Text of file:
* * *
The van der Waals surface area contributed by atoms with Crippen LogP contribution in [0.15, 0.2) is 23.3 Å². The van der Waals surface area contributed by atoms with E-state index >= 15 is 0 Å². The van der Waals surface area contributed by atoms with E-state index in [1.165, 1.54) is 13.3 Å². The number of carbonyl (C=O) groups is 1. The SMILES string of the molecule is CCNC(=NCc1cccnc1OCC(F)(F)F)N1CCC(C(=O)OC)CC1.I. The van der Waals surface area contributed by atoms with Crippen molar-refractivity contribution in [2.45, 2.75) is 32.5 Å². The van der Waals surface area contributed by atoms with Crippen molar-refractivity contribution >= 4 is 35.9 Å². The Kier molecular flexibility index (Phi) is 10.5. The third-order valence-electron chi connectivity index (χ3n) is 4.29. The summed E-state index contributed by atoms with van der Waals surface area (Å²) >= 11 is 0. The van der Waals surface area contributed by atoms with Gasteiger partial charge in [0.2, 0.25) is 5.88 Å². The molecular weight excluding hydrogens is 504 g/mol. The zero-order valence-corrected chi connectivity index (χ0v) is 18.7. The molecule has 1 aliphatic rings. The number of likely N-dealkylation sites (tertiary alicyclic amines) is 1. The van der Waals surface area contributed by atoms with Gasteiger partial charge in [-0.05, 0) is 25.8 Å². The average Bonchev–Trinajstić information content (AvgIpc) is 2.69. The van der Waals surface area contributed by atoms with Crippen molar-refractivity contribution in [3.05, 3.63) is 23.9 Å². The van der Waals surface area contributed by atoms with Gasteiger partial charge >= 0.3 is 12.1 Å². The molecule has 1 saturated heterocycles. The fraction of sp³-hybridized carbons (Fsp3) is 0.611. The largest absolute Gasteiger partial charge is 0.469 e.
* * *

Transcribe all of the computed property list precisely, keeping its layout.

The van der Waals surface area contributed by atoms with Crippen LogP contribution in [0.15, 0.2) is 23.3 Å². The van der Waals surface area contributed by atoms with E-state index >= 15 is 0 Å². The van der Waals surface area contributed by atoms with E-state index in [1.165, 1.54) is 13.3 Å². The number of carbonyl (C=O) groups is 1. The SMILES string of the molecule is CCNC(=NCc1cccnc1OCC(F)(F)F)N1CCC(C(=O)OC)CC1.I. The van der Waals surface area contributed by atoms with Crippen molar-refractivity contribution in [2.45, 2.75) is 32.5 Å². The van der Waals surface area contributed by atoms with Crippen molar-refractivity contribution >= 4 is 35.9 Å². The Kier molecular flexibility index (Phi) is 10.5. The third-order valence-electron chi connectivity index (χ3n) is 4.29. The summed E-state index contributed by atoms with van der Waals surface area (Å²) >= 11 is 0. The van der Waals surface area contributed by atoms with Gasteiger partial charge in [0.2, 0.25) is 5.88 Å². The molecular weight excluding hydrogens is 504 g/mol. The zero-order valence-corrected chi connectivity index (χ0v) is 18.7. The molecule has 1 aliphatic rings. The number of likely N-dealkylation sites (tertiary alicyclic amines) is 1. The van der Waals surface area contributed by atoms with Gasteiger partial charge in [-0.05, 0) is 25.8 Å². The average Bonchev–Trinajstić information content (AvgIpc) is 2.69. The van der Waals surface area contributed by atoms with Crippen molar-refractivity contribution in [3.05, 3.63) is 23.9 Å². The van der Waals surface area contributed by atoms with Gasteiger partial charge >= 0.3 is 12.1 Å². The molecule has 1 saturated heterocycles. The fraction of sp³-hybridized carbons (Fsp3) is 0.611. The largest absolute Gasteiger partial charge is 0.469 e.